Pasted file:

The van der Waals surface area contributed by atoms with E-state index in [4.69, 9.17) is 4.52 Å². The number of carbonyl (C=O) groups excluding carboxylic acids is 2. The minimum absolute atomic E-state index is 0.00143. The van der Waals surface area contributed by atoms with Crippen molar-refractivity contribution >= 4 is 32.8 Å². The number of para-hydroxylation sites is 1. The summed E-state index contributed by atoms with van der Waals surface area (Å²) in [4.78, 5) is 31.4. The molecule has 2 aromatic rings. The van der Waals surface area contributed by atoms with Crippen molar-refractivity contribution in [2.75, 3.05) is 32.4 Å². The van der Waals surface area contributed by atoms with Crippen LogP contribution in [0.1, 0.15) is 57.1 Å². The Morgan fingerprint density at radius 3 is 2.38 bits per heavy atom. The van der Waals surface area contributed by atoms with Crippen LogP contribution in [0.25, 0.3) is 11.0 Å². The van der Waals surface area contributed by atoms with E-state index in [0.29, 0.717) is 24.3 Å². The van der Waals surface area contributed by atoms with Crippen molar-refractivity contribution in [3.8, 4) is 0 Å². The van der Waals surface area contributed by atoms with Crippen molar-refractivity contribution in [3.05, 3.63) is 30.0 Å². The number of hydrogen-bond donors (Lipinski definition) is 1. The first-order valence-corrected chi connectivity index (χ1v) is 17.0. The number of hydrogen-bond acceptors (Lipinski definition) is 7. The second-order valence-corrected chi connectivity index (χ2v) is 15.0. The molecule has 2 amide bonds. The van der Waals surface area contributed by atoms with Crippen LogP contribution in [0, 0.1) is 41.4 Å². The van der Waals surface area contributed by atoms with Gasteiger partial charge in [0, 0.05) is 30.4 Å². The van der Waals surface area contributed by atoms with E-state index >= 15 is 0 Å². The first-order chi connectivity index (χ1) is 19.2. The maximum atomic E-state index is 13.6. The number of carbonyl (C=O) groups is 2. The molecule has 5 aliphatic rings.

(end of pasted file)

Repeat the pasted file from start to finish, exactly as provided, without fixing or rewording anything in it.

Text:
The van der Waals surface area contributed by atoms with E-state index in [4.69, 9.17) is 4.52 Å². The number of carbonyl (C=O) groups excluding carboxylic acids is 2. The minimum absolute atomic E-state index is 0.00143. The van der Waals surface area contributed by atoms with Crippen molar-refractivity contribution >= 4 is 32.8 Å². The number of para-hydroxylation sites is 1. The summed E-state index contributed by atoms with van der Waals surface area (Å²) in [4.78, 5) is 31.4. The molecule has 2 aromatic rings. The van der Waals surface area contributed by atoms with Crippen molar-refractivity contribution in [2.75, 3.05) is 32.4 Å². The van der Waals surface area contributed by atoms with Crippen LogP contribution in [0.1, 0.15) is 57.1 Å². The Morgan fingerprint density at radius 3 is 2.38 bits per heavy atom. The van der Waals surface area contributed by atoms with Crippen LogP contribution in [0.25, 0.3) is 11.0 Å². The van der Waals surface area contributed by atoms with E-state index in [0.29, 0.717) is 24.3 Å². The van der Waals surface area contributed by atoms with Crippen molar-refractivity contribution in [3.8, 4) is 0 Å². The van der Waals surface area contributed by atoms with Crippen molar-refractivity contribution in [3.05, 3.63) is 30.0 Å². The number of hydrogen-bond donors (Lipinski definition) is 1. The first-order valence-corrected chi connectivity index (χ1v) is 17.0. The number of hydrogen-bond acceptors (Lipinski definition) is 7. The second-order valence-corrected chi connectivity index (χ2v) is 15.0. The molecule has 2 amide bonds. The van der Waals surface area contributed by atoms with Crippen LogP contribution in [0, 0.1) is 41.4 Å². The van der Waals surface area contributed by atoms with Gasteiger partial charge in [0, 0.05) is 30.4 Å². The van der Waals surface area contributed by atoms with E-state index >= 15 is 0 Å². The first-order chi connectivity index (χ1) is 19.2. The maximum atomic E-state index is 13.6. The number of carbonyl (C=O) groups is 2. The molecule has 5 aliphatic rings.